“We made for the surf across the almost deserted beach and half–waded, half–walked into the sun towards Scolt Head and Burnham Overy Staithe”
Lifting ourselves over the dunes, Burnham Overy Staithe behind us, we get our first peep across the empty beach on this wild stretch of north Norfolk coastline. We’ve ambled along the dyke for an hour, spotting oystercatchers and little egrets picking their way through Overy Marsh, battling the brisk wind on this sunny, early spring afternoon.
In front of us, lagoons and pools, much like the ones Roger saw on his trip here, dot the beach. Molly, Tim and Tom slip out of their shoes and begin striding purposefully towards the water, the tide receding into the distance. Continue reading →
“Five minutes out of the village down a waterside path, I was alone in the meadows on the brink of a wide, cold-water swimming hole, scene of the noisy reunion of the wandering offspring of Mother Test. Slightly to my surprise, there were no fishermen about, so I hurled myself straight in. The water made me gasp.”
The sun completes its disappearing act just as we finish cobbling together our bags and slam shut the boot of Tom’s vintage Jag. Grey, but unthreatening clouds move in and sit low over the Hampshire countryside, keeping the temperature pleasant considering it’s mid–January.
I’ve come to this stretch of the Test, just outside Stockbridge, to pit myself against one of the colder rivers in Waterlog. Wetsuits and swimming hats are at the ready, even if my much–loved neoprene shoes appear to have gone walkabout since my last dip, in the River Noe in Edale last November. Continue reading →
“I drove out of Lincolnshire across country, past Sherwood Forest and Nottingham, to the southern extremities of the English highlands in the Peak District of Derbyshire, where the rivers Derwent, Wye and Dove flow down to join the Trent in the Humber at Hull.”
The air is damp as we pull on our boots for the short tramp from the front door of our sprawling holiday home in the middle of Edale to to the banks of the River Noe, heavy with fallen leaves.
Plans to swim at the lido at Hathersage, as Roger did on his swing through the Peaks for Waterlog, have been shelved, its Saturday winter opening hours conflicting with a tramp up to the top of nearby Mam Tor. Continue reading →
“Scaling the sand dunes, I ran down the deserted beach, flung off my clothes and waded into the surf.”
Light winds, leaden skies and brown, churning sea. Walberswick in late October. Past the public loos, through the warren of beach huts, over the dunes and onto the beach. After weeks without a swim, my cast finally off and my wrist free, I should feel more energised about going for a dip.
Instead, Molly and I stand on wet sand. Kicking at pebbles and talking about getting stung by jellyfish, we look out to the always grey North Sea. The beach is deserted. We drop our bags and begin geeing ourselves up, before I decide this fretting needs to stop. I quickly yank off my jumper, my T-shirt still nestled inside it. I struggle out of my jeans and make a run for it. Continue reading →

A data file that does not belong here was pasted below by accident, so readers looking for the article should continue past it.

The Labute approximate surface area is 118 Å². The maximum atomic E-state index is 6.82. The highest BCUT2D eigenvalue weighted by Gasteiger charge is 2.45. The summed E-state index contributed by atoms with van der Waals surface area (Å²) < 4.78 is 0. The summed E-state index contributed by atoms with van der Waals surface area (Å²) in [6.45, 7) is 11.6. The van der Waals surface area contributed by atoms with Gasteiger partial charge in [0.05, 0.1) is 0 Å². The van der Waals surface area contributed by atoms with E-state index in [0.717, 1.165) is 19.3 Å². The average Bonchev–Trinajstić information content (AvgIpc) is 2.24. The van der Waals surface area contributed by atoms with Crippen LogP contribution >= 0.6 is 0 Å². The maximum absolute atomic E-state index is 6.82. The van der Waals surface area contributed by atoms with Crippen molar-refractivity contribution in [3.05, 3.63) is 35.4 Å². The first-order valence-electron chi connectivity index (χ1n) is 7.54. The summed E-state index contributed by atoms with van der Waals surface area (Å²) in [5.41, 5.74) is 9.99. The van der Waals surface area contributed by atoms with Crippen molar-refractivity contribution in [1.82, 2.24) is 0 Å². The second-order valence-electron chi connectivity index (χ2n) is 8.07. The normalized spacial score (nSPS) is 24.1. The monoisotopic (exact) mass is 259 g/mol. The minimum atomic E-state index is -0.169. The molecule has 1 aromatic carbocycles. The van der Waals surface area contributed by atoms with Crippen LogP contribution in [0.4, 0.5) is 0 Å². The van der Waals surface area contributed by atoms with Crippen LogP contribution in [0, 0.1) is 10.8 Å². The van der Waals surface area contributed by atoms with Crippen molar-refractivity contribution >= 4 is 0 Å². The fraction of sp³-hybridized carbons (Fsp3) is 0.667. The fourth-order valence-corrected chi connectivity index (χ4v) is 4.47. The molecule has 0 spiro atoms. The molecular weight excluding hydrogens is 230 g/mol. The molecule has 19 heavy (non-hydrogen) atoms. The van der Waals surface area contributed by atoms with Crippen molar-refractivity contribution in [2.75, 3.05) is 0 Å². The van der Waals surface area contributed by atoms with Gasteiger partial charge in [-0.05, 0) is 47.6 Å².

“When I had first seen the words ‘Raised Beaches’ on the map, recurring like an incantation, forming a ribbon along the western shores of Jura, I immediately wanted to tramp over to this wilderness and explore them.”
Past the Inver estate office, up a car-wide track, clad head-to-toe in waterproofs, we stride out towards west Jura. A light rain whips across the sound from nearby Islay, as deer gawp at us from a distance. Does bound off over the boggy moors, while the odd stag keeps watch as we walk on.
The western side of the island is largely inaccessible, the far off delights of Glenbatrick Bay only reached by boat. Instead, we’re making our way up the eastern side of Loch Chnuic Bhric, before looping back along the coast and to one of Roger’s fabled raised beaches. Continue reading →
“The next swim, from a wooden landing stage of a boathouse on a little trout loch nestling in a purple bowl of hills, was a sheer delight. This loch had a shallow end, where the burn flowed in, and a deep end where it was dammed by a stone wall and flowed down a salmon ladder into the sea.”
The briefest of breaks in the horizontal rain gives us our chance. Scrambling into our waterproofs, we grab our backpacks from the boot of the car and make a dash for the path, leading down from Jura’s sole main road (single track) and towards the top-end of Loch Tarbert.
There is no let up in the downpour. My broken wrist is protected by my kagoule and an old walking sock shoved awkwardly over the thumb. And still, as I stand with my back to the westward gale, the loch appearing in a sweep as I turn, I can understand completely why this place would be, is, the most enchanting place for a wild swim in Britain. Continue reading →
“When you enter the water, something like metamorphosis happens. Leaving behind the land, you go through the looking-glass surface and enter a new world, in which survival, not ambition or desire, is the dominant aim.”
A fractured wrist in a brace, awaiting plaster, has laid my swimming plans for this lengthy summer low. Having swum in 20 or so of the rivers, lakes, lidos and beaches in Waterlog, my trip has reached an awkward halt. Last week I waded into the Wissey and watched on enviously as friends leapt off of rope swings and sat on the edge of a raging weir, my trussed up arm stopped me from properly joint in.
Plans to paddle at Clevedon in Somerset have been put on hold. And while I’ll be traipsing across Jura in a few weeks, in search of whiskey-coloured lochans, it’s unlikely I’ll be swimming, but looking into the depths in frustration. Continue reading →